Without any discussion of the following three sentences, Sen. Scheffel made a motion to amend Argument #1 so that it reads:

Current state policies that criminalize marijuana fail to prevent its use and availability and have contributed to the growth of an underground market. By creating a framework for marijuana to be legal, taxed, and regulated under state law, Amendment 64 provides a new, more logical direction for the state. The use of marijuana by adults may be less harmful than the use of alcohol or tobacco, both of which are already legal for adults to use and are regulated by the state. Furthermore, marijuana may be beneficial for individuals with certain debilitating conditions. The consequences of burdening adults with a criminal record for the possession of small amounts of marijuana are too severe, and there are better uses for state resources than prosecuting such low-level crimes.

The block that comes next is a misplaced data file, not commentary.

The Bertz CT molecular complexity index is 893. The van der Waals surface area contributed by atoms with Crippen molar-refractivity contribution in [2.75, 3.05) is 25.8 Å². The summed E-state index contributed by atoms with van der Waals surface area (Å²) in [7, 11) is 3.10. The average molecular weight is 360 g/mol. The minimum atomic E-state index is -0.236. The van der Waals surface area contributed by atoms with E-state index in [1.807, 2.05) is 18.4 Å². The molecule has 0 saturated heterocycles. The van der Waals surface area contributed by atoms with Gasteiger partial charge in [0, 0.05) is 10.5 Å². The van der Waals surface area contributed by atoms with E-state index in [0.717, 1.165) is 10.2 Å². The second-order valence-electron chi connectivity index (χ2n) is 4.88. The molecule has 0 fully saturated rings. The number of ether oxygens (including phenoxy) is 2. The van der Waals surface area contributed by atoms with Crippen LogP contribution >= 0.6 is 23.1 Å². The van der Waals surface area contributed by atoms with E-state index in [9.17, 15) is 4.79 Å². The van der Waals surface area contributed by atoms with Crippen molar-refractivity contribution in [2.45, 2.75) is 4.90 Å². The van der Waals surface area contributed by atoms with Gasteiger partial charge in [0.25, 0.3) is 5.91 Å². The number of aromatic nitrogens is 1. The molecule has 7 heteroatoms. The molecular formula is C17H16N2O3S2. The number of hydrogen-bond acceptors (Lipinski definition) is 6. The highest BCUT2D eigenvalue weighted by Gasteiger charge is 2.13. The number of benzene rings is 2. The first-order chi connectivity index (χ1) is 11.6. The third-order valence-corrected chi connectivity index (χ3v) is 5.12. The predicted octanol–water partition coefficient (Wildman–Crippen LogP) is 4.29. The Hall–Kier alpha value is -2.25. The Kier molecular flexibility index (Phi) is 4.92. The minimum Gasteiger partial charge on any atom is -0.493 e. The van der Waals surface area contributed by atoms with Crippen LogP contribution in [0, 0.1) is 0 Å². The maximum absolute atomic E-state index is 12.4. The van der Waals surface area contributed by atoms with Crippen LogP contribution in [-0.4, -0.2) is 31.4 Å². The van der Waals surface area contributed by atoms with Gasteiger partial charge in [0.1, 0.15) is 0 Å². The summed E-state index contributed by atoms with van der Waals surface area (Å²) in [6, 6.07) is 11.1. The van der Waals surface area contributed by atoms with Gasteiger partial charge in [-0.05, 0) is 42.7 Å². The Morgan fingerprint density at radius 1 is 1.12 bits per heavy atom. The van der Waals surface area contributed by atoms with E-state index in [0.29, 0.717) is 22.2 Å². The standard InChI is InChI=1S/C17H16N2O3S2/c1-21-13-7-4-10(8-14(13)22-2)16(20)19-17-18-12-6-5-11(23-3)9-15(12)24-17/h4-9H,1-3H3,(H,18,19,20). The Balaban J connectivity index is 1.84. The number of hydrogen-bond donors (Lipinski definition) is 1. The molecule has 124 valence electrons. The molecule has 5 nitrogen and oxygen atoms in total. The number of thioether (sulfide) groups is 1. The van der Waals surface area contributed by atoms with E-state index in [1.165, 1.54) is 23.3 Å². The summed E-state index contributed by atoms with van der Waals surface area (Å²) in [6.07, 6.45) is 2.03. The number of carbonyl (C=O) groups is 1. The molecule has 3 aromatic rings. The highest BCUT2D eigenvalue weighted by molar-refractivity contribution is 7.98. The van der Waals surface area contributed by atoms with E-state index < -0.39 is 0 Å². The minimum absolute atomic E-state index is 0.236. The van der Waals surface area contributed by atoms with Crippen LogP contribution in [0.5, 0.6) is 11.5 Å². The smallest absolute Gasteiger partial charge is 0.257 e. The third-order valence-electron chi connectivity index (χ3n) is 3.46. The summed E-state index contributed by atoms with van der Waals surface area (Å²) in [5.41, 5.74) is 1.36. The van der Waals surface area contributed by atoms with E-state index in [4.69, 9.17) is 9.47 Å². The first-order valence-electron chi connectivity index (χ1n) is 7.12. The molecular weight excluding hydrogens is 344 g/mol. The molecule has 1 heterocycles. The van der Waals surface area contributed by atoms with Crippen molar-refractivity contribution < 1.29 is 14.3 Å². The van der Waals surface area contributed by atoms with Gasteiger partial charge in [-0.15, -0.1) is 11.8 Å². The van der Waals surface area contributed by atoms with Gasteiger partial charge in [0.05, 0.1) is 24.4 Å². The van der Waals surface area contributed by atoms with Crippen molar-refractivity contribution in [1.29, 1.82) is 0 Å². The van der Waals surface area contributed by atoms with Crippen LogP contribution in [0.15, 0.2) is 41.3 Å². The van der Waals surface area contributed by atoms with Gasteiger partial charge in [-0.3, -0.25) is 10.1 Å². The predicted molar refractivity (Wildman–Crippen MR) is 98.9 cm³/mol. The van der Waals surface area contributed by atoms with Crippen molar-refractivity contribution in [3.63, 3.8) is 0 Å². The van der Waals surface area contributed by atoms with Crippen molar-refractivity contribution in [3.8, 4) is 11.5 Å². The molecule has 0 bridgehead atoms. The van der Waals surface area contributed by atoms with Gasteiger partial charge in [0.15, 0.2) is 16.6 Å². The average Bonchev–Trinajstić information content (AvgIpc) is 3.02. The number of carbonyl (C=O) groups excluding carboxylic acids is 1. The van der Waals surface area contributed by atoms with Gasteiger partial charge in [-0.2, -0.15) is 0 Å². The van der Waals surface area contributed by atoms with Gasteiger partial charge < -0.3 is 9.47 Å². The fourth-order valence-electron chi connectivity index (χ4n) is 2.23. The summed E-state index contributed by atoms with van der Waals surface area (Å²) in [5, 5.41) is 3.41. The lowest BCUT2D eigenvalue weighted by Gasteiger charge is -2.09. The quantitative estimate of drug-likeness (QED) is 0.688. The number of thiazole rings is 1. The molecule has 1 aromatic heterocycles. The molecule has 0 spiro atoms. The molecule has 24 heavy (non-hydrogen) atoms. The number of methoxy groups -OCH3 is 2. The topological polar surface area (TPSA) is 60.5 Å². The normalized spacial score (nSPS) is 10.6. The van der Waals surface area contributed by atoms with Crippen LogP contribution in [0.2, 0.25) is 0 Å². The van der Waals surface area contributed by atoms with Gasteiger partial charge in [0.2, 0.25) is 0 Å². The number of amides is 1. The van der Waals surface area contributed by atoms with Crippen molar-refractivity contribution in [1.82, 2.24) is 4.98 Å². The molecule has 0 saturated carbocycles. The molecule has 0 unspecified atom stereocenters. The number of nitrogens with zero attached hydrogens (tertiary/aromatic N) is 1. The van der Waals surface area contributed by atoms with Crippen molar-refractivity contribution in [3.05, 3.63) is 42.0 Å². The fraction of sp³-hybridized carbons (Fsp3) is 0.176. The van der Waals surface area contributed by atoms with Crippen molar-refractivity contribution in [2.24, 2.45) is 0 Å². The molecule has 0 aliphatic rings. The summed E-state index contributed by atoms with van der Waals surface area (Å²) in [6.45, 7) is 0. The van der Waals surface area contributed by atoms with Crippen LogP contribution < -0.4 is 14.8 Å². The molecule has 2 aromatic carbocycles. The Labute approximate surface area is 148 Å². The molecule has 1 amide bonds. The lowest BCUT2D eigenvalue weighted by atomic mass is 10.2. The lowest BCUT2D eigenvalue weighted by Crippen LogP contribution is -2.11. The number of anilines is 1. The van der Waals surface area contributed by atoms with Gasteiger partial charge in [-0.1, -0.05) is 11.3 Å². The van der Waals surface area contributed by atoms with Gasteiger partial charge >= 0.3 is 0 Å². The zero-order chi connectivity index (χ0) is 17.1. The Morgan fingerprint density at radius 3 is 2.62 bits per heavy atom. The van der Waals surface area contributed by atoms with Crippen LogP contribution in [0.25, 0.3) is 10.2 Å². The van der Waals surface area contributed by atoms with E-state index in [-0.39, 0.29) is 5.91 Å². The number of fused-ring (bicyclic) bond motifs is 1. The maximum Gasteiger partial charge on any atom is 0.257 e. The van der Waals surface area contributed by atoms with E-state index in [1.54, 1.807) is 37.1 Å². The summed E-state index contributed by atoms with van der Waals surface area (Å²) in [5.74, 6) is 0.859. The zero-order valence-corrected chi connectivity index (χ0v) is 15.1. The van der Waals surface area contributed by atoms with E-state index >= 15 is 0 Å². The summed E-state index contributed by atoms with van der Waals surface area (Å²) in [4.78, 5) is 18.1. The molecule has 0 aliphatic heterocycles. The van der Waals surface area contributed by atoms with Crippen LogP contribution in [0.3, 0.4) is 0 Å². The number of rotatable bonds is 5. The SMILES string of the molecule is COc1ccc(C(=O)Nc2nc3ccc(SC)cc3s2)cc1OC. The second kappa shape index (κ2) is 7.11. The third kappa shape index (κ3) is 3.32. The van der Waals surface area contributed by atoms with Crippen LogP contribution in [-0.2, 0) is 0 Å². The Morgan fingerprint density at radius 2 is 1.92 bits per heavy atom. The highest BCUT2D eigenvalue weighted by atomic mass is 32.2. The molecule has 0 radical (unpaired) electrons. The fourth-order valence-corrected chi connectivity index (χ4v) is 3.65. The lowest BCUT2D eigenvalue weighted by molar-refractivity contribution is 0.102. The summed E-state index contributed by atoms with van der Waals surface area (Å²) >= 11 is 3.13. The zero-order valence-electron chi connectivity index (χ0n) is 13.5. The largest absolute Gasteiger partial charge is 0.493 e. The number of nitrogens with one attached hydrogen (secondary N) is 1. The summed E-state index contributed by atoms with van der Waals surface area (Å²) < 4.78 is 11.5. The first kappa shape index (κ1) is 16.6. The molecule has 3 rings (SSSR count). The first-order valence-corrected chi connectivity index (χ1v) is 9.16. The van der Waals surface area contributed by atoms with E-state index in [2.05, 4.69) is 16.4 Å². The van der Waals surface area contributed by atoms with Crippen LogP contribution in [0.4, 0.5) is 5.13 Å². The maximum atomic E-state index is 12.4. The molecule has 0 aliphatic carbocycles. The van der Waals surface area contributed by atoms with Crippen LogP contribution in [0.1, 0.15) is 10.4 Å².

The amendment was unanimously approved. A short time later, upon learning that the motion had actually resulted in the deletion of the last three sentences of Argument #1, multiple members of the Legislative Council said that they thought they were only voting on whether to amend the first two sentences based on Sen. Scheffel's request to separate the discussion of Argument #1. To rectify the mistake, Rep. Mark Ferrandino made a motion to reinsert those three sentences, and it was seconded by Rep. Lois Court. It was announced the Council voted 8-5 in support of the motion – Legislative Council Staff later said it was 6-7 – demonstrating that there was never two-thirds support for removing the three sentences. Nevertheless, the blue book is now being prepared without some of the key "Arguments For" Amendment 64.